The Montreal Canadiens faced their first tough test of the season last night. Michel Therrien responded seemingly the only way he knows how, by putting a fourth liner in the top six, demoting young talent and hoping for the best.
The Montreal Canadiens fell 4-3 in a shootout to the Ottawa Senators last night. After starting the year with a 4-1 victory over the Buffalo Sabres on Thursday, it was the first tiny bit of adversity faced by the team this season.
The Canadiens found themselves down 2-0 after the first period. This was the perfect opportunity for Head Coach Michel Therrien to put his lines through the blender. Therrien is well known for mixing his lines up at a moment’s notice. He showed last night that his panic threshold has not changed.
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With the team trailing, Alex Radulov justifiably moved up to the top line. He joined Max Pacioretty and Alex Galchenyuk. This is a line I thought should be used from the start of training camp. It made sense to move up Radulov who, even though is pointless, has looked impressive.
I even got to thinking about a nickname for this line. Lucky Sevens? Since they wear 27,47 and 67 receptively on their backs. The GalRad Pac? That’s also terrible, but you try coming up with something better.
Alas, the trio went through the blender after a few shifts and my dreams of coming up with awful names for them were dashed. Tomas Plekanec joined the pair of offensive wingers, and Galchenyuk moved back with Brendan Gallagher. The Gally’s were joined on a line by none other than Paul Byron!
Byron Getting the Weise Treatment From Therrien
The same Byron was who placed on waivers by the Calgary Flames a year ago. You know, so they could keep Lance Bouma, Brandon Bollig and Josh Jooris on the roster. The same Byron who had 18 points last season. That was just three short of a career high.
I don’t want to sound like I am bashing Paul Byron. He is one of the fastest skaters on the team, an excellent penalty killer and a versatile player for the bottom six. Ideally, that would be the bottom line.
However, Therrien sees the team down by a goal or two for the first time in the season and decides this is the player that needs to play with two of the best offensive players on the team.
Does this ring a bell? Has Paul Byron become the new Dale Weise for the Montreal Canadiens?
Let’s hope not. But, unfortunately, Therrien has a history of rewarding hard-working penalty killers with an unreasonable amount of ice time. We have seen Travis Moen play with Plekanec, Weise with Pacioretty and now Byron with Galchenyuk.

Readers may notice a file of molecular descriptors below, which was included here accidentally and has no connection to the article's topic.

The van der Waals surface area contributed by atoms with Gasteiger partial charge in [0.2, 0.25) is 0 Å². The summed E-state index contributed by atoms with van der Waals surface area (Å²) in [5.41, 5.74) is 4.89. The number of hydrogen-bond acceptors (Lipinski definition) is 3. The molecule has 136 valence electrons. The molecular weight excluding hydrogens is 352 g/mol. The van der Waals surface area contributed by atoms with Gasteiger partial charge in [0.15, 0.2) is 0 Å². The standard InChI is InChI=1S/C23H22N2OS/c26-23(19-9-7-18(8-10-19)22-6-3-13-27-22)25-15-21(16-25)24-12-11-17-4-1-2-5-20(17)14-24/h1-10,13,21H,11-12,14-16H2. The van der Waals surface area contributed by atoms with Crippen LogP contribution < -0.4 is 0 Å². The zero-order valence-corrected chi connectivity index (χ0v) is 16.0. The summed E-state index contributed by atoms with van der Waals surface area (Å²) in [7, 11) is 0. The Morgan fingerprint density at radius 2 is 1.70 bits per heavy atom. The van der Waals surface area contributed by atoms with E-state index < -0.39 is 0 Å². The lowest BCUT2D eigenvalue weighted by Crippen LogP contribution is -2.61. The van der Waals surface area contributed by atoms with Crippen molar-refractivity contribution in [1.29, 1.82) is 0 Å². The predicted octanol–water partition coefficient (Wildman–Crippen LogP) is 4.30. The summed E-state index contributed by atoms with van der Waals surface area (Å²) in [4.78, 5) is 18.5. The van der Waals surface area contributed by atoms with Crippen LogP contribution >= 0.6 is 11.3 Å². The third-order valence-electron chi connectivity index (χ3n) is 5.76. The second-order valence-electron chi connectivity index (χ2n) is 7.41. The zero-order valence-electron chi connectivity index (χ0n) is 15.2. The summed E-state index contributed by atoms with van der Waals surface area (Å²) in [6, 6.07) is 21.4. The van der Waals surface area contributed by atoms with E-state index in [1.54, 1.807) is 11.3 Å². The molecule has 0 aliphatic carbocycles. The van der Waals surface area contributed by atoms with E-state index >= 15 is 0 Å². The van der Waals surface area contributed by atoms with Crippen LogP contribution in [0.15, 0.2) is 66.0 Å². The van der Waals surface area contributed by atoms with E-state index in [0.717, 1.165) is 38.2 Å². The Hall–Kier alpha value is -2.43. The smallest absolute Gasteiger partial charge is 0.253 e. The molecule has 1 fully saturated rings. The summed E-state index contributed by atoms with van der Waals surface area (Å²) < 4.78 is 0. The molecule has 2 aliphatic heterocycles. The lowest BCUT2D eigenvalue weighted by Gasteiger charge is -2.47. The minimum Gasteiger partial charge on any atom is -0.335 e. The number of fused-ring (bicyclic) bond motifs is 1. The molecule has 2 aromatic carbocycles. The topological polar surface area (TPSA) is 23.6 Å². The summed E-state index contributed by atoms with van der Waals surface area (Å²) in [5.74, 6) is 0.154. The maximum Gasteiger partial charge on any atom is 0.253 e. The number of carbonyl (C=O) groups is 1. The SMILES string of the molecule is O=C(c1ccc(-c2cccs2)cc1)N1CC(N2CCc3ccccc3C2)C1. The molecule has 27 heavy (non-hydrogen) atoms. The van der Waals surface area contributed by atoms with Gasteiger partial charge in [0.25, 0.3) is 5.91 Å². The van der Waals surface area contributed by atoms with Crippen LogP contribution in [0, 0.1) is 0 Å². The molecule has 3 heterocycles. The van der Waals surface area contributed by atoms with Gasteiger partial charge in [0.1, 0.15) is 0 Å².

Lehkonen Not Getting Benefit of Doubt From His Coach
Hopefully this was a short-term maneuver. However, given what we have seen from Therrien in the past, I would expect to continue bashing my forward against the wall while trying to figure out his lineup shuffling.
Mandatory Credit: Kevin Hoffman-USA TODAY Sports
Byron being moved up to the top six, also means someone had to be moved out. Lo and behold, it was the forward with the least amount of NHL experience. Though he played well, and scored the Canadiens first goal last night, Artturi Lehkonen was demoted to the fourth line.
The 21-year-old left winger is an offensive player and displayed those skills so well in camp he earned a shot as a top six winger in game one. Therrien clearly has a short memory for young players and dropped him to a line with Torrey Mitchell and Philip Danault.
Funny how quickly Therrien forgets about Lehkonen’s preseason, yet all he could recall about Dale Weise was that one overtime goal he scored in the playoffs against the Tampa Bay Lightning. I’m sure he only remembers Byron’s three shorthanded goals from last year and will reward him all season for them.
Lines Didn’t Need To Be Changed From Game One
The most frustrating part about seeing Byron in the top six, is the lines worked great in game one. Therefore, things didn’t need to be changed from an ideal lineup that looked like this:
Mandatory Credit: Marc DesRosiers-USA TODAY Sports
Pacioretty – Galchenyuk – Gallagher
Lehkonen – Plekanec – Radulov
Carr – Desharnais – Shaw
Danault – Mitchell – Byron
The first line found the back of the net twice. Gallagher tipped in a point shot and fired a wrister past Sabres goaltender Robin Lehner.
The third line came exactly as advertised and made an impact. Carr and Shaw crashed the net, drew penalties and made life miserable for anyone in a Sabres sweater. They even smashed home a goal as Shaw and Carr were basically on top of Lehner banging away at a loose puck until it barely trickled over the line.
The fourth line played well defensively, and Mitchell chipped in a Byron rebound to give the Canadiens a two goal lead in the second period.
The only line that didn’t score was the second. However, most Habs fans I talked to following the win were most impressed with Radulov’s hustle and passing skills as well as Lehkonen’s heavy shot.
It was an ideal lineup, and it lasted a little more than four periods for the Canadiens. Hopefully Therrien comes to his senses and goes back to the lines that worked so well in training camp, and played extremely well in game one against the Sabres.
I won’t hold my breath. But I’m sure I will get to smash my forehead against the wall again soon.